What do you see when you look in this bin? It looks like an absolute mess, but it’s not. There is a LOT if you focus. Do you see the wrapping paper, craft supplies and stickers all still in the package? How about the artificial greenery for decorating? What about the Pyrex bowl? Keep looking because you never know what may get uncovered! If you’re one of our gamer friends hopefully you spotted what we did!
Unless a package is sealed, don’t expect it to be complete. Or for that matter, working. This is the final resting place for many of these items. Some may have been damaged or perhaps overpriced when at their original Goodwill location. Others may have been overlooked for the treasure that they are. There are all kinds of reasons they end up at the outlet but once there, they get little respect. Everything gets tossed around without regard for their condition. I’ve seen people open boxes and take just parts of an electronic that have value. Or remove everything from a box except the actual unit because you pay by the pound and most people do this so they aren’t paying for packaging that will get tossed anyhow. On our last visit, I saw a Dyson vacuum get passed over by everyone because the weight made it so costly. That’s common with larger or heavier items. If you see something interesting, grab it and put it in your basket. You can always evaluate it when you are done looking and decide if it’s something worth keeping or tossing back.
As I mentioned before, you pay for everything by the pound. The rates vary by location so you’ll want to check out the signs before you get your heart set on something. As an example, one location we visited had a different rate for books while another had one set rate for everything. One thing fairly consistent is that there’s a discount based on quantity. If you hit a certain weight, the price per pound drops. You may find it cheaper to buy a few extra things. One time we combined our purchases with another person in line to get the bigger discount. Once at the register, checkout is simple. The number of pounds of stuff you have in your cart multiplied by the price per pound. No looking up prices. No figuring anything out. The carts are pre-weighed so when you go to check out, they roll your entire cart onto the industrial floor scale to determine the weight. They deduct the weight of the cart automatically. If you only have a few items, they have a small scale on the counter to determine the weight.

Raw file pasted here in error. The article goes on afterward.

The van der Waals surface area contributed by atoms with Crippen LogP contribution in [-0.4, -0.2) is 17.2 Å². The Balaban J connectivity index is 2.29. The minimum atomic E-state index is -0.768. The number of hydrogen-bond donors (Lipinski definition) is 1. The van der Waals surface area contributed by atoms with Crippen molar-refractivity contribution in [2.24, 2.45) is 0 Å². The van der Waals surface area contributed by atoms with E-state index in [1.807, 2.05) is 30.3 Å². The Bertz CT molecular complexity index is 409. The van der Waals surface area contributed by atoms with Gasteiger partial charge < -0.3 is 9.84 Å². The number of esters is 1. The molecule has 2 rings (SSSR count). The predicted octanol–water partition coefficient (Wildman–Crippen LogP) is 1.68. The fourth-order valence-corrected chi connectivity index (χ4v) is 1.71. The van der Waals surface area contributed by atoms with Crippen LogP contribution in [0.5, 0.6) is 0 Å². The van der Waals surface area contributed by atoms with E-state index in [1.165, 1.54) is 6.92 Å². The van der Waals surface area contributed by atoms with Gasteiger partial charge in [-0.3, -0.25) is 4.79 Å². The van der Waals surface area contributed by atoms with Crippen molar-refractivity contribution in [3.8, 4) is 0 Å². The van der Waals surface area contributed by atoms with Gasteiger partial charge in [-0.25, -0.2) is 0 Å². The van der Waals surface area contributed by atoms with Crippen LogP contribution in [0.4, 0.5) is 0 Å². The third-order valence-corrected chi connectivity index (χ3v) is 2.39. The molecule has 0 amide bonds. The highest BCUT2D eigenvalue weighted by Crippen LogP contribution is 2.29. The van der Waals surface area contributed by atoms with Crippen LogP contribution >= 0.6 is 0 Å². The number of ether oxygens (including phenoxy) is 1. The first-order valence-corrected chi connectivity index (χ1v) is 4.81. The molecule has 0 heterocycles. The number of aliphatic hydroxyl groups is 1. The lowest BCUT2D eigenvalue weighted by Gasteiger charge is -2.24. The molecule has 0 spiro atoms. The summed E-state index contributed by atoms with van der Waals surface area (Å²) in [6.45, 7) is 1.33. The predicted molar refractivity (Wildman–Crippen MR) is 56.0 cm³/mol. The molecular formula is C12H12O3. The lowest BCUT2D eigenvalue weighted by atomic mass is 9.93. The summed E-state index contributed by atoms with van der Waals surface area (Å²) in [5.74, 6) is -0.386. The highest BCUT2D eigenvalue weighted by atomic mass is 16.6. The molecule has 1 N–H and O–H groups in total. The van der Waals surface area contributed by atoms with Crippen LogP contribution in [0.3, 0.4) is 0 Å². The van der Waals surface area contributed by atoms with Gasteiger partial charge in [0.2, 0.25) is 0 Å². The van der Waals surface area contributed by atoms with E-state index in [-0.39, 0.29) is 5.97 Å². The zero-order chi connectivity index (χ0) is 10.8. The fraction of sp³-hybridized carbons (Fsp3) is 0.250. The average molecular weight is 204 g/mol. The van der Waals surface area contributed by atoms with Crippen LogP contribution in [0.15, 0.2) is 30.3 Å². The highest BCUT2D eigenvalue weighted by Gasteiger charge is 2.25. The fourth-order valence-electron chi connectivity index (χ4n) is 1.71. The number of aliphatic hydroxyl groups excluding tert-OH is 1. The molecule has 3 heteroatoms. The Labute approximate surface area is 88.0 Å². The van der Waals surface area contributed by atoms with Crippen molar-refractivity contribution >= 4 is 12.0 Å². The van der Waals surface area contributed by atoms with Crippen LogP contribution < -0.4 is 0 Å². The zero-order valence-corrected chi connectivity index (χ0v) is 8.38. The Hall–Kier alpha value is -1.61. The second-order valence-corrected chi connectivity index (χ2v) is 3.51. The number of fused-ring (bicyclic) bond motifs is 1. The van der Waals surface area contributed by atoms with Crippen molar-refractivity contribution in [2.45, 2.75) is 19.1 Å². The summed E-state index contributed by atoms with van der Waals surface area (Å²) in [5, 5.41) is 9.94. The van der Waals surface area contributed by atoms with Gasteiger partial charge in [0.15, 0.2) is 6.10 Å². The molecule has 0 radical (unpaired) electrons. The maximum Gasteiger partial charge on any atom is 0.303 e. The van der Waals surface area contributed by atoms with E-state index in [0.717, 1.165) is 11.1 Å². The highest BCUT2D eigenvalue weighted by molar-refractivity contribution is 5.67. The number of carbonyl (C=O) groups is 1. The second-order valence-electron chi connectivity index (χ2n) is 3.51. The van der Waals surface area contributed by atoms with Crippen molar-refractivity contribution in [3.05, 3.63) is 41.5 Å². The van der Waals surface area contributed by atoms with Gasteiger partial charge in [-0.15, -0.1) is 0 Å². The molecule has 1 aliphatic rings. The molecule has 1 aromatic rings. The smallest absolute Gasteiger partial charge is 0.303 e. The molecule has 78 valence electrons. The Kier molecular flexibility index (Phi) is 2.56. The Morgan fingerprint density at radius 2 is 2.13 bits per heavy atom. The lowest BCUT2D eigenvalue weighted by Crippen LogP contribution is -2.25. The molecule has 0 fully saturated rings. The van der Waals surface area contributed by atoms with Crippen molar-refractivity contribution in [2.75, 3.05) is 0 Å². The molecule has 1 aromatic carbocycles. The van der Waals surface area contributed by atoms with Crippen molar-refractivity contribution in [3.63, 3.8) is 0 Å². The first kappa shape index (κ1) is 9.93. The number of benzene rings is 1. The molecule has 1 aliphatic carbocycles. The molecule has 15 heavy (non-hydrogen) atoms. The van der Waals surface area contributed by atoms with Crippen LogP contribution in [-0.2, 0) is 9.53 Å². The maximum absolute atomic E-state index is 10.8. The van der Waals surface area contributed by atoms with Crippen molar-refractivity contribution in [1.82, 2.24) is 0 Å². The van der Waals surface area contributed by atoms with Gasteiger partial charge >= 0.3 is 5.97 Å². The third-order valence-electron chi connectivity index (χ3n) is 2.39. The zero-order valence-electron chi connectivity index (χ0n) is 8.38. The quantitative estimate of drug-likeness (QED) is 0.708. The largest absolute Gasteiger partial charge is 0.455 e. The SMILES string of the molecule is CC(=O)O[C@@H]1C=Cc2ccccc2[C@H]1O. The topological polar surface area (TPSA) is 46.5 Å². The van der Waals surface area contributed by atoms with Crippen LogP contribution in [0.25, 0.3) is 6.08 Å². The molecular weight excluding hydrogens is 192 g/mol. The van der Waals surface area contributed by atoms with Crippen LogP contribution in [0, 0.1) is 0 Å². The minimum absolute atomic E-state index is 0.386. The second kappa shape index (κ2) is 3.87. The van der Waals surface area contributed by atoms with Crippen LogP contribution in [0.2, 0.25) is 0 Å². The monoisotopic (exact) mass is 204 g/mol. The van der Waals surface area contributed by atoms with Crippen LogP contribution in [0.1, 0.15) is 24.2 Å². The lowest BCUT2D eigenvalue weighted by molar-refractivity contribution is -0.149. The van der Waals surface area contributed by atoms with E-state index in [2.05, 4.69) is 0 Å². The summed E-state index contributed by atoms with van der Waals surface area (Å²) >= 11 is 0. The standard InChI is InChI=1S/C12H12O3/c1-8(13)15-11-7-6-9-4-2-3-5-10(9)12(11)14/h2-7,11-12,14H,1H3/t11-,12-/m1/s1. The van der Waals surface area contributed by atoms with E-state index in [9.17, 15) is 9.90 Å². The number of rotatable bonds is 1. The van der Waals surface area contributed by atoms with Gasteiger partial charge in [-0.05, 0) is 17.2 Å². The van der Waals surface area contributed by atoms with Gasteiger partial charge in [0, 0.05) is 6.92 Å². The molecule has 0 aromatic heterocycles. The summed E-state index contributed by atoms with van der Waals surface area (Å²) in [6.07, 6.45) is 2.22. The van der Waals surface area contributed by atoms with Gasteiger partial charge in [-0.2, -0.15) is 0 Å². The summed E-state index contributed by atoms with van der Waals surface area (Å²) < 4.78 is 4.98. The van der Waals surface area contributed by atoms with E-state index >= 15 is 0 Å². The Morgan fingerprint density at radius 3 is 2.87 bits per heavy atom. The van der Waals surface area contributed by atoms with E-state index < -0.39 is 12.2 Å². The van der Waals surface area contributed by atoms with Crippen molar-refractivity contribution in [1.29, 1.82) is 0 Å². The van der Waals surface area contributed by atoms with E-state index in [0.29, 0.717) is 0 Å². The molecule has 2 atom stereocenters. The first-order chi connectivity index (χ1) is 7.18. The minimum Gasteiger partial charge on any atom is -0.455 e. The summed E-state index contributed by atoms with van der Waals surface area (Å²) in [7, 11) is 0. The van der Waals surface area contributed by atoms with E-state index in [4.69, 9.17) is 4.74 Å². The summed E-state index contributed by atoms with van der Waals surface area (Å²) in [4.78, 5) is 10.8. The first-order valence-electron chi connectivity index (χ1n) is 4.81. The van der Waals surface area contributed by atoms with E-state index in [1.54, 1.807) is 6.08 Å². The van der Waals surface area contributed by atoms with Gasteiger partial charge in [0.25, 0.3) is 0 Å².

Crafter / DIY supplies
Goodwill outlet is filled with useful items like clothing and glassware, but the main reason we like to go is for the random items we find for crafting. Remember the blood-spatter dice we made? Those were dice we found in unwanted games and scattered on the bottom of bins. We have found all kinds of game pieces that we’ve used to complete games and school projects. We’ve grabbed spools of thread and passed over loads of yarn. If you’re into crafting and DIY projects and have an eye for upcycling what the rest of us see as useless, then you’ll want to visit a Goodwill Outlet.
We’ve been multiple times and as the girls have gotten older our search parameters have shifted. In early trips, we were grabbing Nerf guns or Build-a-Bear clothes and accessories. In more recent trips, we’ve mostly only been picking up random board game pieces and in some cases, complete games! One thing is certain, we cannot resist the urge to stop and see what treasures lie beneath.
What is the best thing you’ve ever found at a Goodwill or Goodwill Outlet?